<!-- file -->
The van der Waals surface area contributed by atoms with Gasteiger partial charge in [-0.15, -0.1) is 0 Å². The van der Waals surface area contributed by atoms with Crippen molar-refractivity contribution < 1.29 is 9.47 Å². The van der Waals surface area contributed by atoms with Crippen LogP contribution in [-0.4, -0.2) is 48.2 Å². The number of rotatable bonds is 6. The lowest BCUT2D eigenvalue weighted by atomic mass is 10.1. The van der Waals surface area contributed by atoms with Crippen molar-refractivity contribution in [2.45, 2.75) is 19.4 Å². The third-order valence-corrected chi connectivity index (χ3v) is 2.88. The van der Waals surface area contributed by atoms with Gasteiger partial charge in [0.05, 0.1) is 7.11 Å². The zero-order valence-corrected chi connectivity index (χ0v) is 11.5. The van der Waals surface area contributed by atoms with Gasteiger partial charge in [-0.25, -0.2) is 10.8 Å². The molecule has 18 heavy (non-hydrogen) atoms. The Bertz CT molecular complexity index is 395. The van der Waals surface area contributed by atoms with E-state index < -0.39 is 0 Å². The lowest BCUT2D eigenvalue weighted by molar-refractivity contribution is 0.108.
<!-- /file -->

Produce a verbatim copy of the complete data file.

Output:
The van der Waals surface area contributed by atoms with Gasteiger partial charge in [-0.15, -0.1) is 0 Å². The van der Waals surface area contributed by atoms with Crippen molar-refractivity contribution < 1.29 is 9.47 Å². The van der Waals surface area contributed by atoms with Crippen LogP contribution in [-0.4, -0.2) is 48.2 Å². The number of rotatable bonds is 6. The lowest BCUT2D eigenvalue weighted by atomic mass is 10.1. The van der Waals surface area contributed by atoms with Crippen molar-refractivity contribution in [2.45, 2.75) is 19.4 Å². The third-order valence-corrected chi connectivity index (χ3v) is 2.88. The van der Waals surface area contributed by atoms with Gasteiger partial charge in [0.05, 0.1) is 7.11 Å². The zero-order valence-corrected chi connectivity index (χ0v) is 11.5. The van der Waals surface area contributed by atoms with Gasteiger partial charge in [-0.25, -0.2) is 10.8 Å². The molecule has 18 heavy (non-hydrogen) atoms. The Bertz CT molecular complexity index is 395. The van der Waals surface area contributed by atoms with E-state index < -0.39 is 0 Å². The lowest BCUT2D eigenvalue weighted by molar-refractivity contribution is 0.108.